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Mega-mosque planning deadline missed
An artist's impression of the proposed Islamic centre
An artist's impression of the proposed Islamic centre

THE furore over plans to build Europe's biggest mosque in Stratford, east London, has intensified.

If given the go-ahead, the London Markaz would hold more than 40,000 worshippers.

The mosque would be built on a 70,000 square-metre site at Abbey Mills on the banks of the Channelsea River near Olympic Park.

The £100 million structure, which would be the largest religious building in Britain, has been met with fierce opposition from other local Muslim and Christian groups.

A reported 2,500 Muslims living near the site have signed a petition against the plan, which also includes housing, a gym, exhibition space, a library, a small school and a garden.

The planning permission for the temporary mosque expired last Tuesday, the same day Tablighi Jamaat, the group that wants to build the Markaz, had pledged to make its submission.

A spokeswoman for Newham council confirmed the organisation had breached planning laws.

"We shall be contacting those responsible for the mosque to determine their position in terms of their overall masterplan for the site or whether they intend to renew their temporary planning permission for the current buildings. What they tell us will determine our next move," the spokeswoman said.

The London Markaz would be the biggest mosque in Europe
The London Markaz would be the biggest mosque in Europe

"The council has the prerogative not to take enforcement action. We are prepared to be flexible about the situation but are not prepared to let the matter go unresolved."

When it's received, the planning application will be examined by the council, but the decision to grant permission will be taken by the unelected quango, the Thames Gateway London partnership.

Newham Councillor Alan Craig recently renewed his call for a public inquiry into the activities of the Tablighi Jamaat.

Tablighi Jamaat was formed in the 1920s in India. It is a non-political movement and condemns terrorism.

Mr Craig, of the Christian Peoples' Alliance, said that intelligence services and academics were asking whether the group was a fertile breeding-ground for terrorists.

"There is evidence to suggest that is not the full story and that a number of people associated with alleged and actual terrorist attacks have at some stage been closely associated with Tablighi Jamaat," Mr Craig said.

The proposed mosque would have a capacity of 10,000 worshippers, with a facility to increase this at a later date.

Mr Craig is concerned that the mosque will create a "one-faith zone" in Stratford and West Ham and will become the hub of an Islamic quarter at the Olympic games.

He said: "Surely this is contrary to the Olympic idea. The Olympics is supposed to bring together people of all races, cultures, religions, colours and nationalities.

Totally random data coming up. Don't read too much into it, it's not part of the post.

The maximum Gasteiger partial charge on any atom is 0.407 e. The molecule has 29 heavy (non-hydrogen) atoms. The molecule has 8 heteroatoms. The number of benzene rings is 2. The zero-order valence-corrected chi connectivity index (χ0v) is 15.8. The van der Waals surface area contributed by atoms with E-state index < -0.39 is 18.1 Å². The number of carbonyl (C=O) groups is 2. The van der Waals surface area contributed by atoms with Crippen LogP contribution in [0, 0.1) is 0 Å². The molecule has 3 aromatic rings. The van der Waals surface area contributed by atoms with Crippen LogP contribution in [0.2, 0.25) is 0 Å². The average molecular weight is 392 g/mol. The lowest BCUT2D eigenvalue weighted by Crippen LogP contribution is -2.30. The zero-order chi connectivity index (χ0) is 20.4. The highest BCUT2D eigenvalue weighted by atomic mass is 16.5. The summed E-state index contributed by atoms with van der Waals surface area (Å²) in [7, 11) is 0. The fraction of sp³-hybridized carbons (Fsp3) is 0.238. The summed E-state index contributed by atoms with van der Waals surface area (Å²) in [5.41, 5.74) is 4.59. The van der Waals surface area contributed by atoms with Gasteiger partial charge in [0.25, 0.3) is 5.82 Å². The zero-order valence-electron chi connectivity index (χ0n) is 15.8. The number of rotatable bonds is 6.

"We should not allow a divisive separate sector for one religion alone."

Mr Craig said he had encountered many Muslims in Newham who privately had concerns about the mosque and Tablighi Jamaat.

He said: "We must encourage our Muslim fellow citizens to speak up without fear. We live in an open society where peoples' opinions count, they must not feel intimidated into silence."

Doctor Sam Solomon, an expert in Sharia law, said that the Islamic doctrine of Al-Wala' wa Al-Bara' (loyalty and disavowal), as practised by Tablighi Jamaat, encouraged separatism.

Dr Solomon said: "The result of these doctrines is the second and third generation of Muslims and the converts completely rejecting British freedoms and values and refusing to assimilate."

Tablighi Jamaat does not usually talk to the media, a policy defended by the mosque's director of development Abdul Khalique on Radio 4's Sunday programme recently.

Mr Khalique said: "If someone or some organisation is innocent, why should they be put in a position that they should defend themselves?

"Our view is we are clean, we should pray for those people who are going astray and trying to stick mud on us."

Last year, Mr Khalique told a sister newspaper of This is Local London that the group's foremost vision for the centre was to break down the barriers and to bring the people of Newham together.

"If we can understand culture, and not try to change culture, we will get on together more happily."

Mr Khalique said the design of the complex embodied this inclusivity: "It is not a typical mosque from the Far East. It is Newham, it is us, it is London. It is an open door through which everyone can come and ask questions and use the building - it is for the people."

The design has been drawn up by Clapham-based architect Ali Mangera, of Mangera Yvars Architects, who say Islam has traditionally been at the forefront of technology and change.

The planned building will feature decorative calligraphy, and a roof structure which will let light in during the day, and glow in the night sky.

At the moment the site is used as a temporary place of worship by between 2,000 and 2,500, and Newham Council says the current owners are a group called Anjuman-E-Islahul Muslimeen UK.

Mr Khalique said the organisation bought the land in 1996, and had been in consultation with the council ever since.

In October 2001, permission was given for the site to be used as a place of worship for five years. Plans for the new mosque are scheduled to be ready for submission by the time that period is over, in October 2006.

Mr Khalique said the centre could be finished in time for the 2012 Olympics.

5:25am Tuesday 7th November 2006


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